Tulsa/UCLA is worth talking about, but I'm not sure I see the path to a Tulsa upset. This Tulsa team is a bit overrated. A big reason that they won the Conference USA tournament was because they got a gift of a draw (something I talked about in my CUSA tournament preview). Tulsa went 1-5 against teams in the Pomeroy Top 60, with the one win being their Conference USA title game upset of Louisiana Tech. Tulsa is a solid, steady team, but they're not spectacular in any one area. They are a defense that forces a lot of jump shots, but they don't have any great shot blockers and they're vulnerable to good outside shooting. And offensively they are a poor shooting team and don't rebound particularly well. UCLA shoots the ball far better and also has an aggressive perimeter defense that could give Tulsa trouble. I just don't see a reason to take Tulsa here.

Stephen F. Austin is another upset pick that is popular this year. They've won 28 games in a row, so a whole lot of people who never saw them play a single minute this season will tell you how underrated they are and how they're going to spring an upset. Yet here's the thing. First of all, Stephen F. Austin hasn't played anybody during this streak. The highest ranked team in Pomeroy that they beat all season long was #128 Towson, at home. And they are 7-0 this season in games decided by seven points or less, so they're not as good as their resume. Pomeroy rates them 59th, but Sagarin has them back at 91st, so jump on their bandwagon at your own peril. Also, Stephen F. Austin was only third in the Southland in offensive turnover rate, and only fourth in steal rate. VCU's press could eat them alive. Pass on this upset.

Dayton is a team that has really come on strong late in the season. They've won 10 of their last 12 games, and rescued themselves from a 1-5 start to Atlantic Ten play to earn an at-large bid. They now have an offense that is quietly very efficient, though the defense still needs work (9th best in Atlantic Ten play, though that ranking is higher than it was a few weeks ago). Ohio State, on the other hand, is a team that has faded somewhat. They were playing like one of the five best teams in the country prior to Big Ten play and reached as high as 1st overall in Pomeroy early in conference play, but they finished only fifth in efficiency margin in conference play, behind Iowa. Their offense has been a struggle, as they just don't have anybody who can take things into their own hands and get a bucket when they need it. That said, I'm skeptical that Dayton's offense is going to roll so smoothly against Ohio State. The only defenses in the A-10 comparable to Ohio State are Saint Louis and VCU, and Dayton failed to hit 1.1 PPP in any of their games against those teams. So this game is going to be a low-scoring slog, but I do think Ohio State has found themselves a little bit these last few weeks. Their offensive stats, while still mediocre, were a lot better in late February and early March than back in late January. They have to be the favorite.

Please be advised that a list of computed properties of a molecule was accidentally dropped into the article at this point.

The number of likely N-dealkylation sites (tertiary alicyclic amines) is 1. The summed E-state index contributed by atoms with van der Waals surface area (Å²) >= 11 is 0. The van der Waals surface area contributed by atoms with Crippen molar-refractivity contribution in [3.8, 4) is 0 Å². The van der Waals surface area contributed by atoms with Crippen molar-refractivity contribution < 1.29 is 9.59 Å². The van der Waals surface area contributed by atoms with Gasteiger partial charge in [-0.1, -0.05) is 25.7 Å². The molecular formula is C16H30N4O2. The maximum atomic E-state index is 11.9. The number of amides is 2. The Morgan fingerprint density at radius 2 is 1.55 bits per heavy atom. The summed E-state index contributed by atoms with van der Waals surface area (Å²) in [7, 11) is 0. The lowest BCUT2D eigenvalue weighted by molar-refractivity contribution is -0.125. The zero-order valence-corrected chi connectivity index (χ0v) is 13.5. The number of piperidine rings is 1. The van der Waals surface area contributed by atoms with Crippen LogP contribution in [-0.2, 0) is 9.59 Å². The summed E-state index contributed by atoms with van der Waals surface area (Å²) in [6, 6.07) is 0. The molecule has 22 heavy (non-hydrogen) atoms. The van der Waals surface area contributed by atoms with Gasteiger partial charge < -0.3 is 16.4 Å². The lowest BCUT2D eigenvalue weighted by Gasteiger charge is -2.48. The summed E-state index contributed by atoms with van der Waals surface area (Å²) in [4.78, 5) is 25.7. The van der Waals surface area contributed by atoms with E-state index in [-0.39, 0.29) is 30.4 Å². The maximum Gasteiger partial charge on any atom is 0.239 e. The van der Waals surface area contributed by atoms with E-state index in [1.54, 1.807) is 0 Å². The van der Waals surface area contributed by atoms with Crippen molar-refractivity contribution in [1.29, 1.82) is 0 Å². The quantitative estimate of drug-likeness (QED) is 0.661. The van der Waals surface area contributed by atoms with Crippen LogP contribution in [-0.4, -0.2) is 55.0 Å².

New Mexico/Stanford is quietly a very strong 7/10 game. It's been shocking how well Stanford has played over the last month considering that the Aaron Bright injury has left them basically just playing five guys. The bench barely sees the floor unless somebody is in foul trouble. New Mexico, meanwhile, is incredibly talented, particularly in the front court. Alex Kirk and Cameron Bairstow are perhaps the most skilled "twin towers" attack in the nation. I'm not sure Stanford has the bodies to match up against them. Stanford has struggled a bit defensively against teams that pass the ball well, and New Mexico's bigs certainly do that. Also, because of those twin towers, New Mexico is most vulnerable defensively on the perimeter, but Stanford just doesn't shoot much out there (they were only 7th in the Pac-12 in 3PA/FGA ratio and 3P%). You can make a case for Stanford, but New Mexico is the favorite.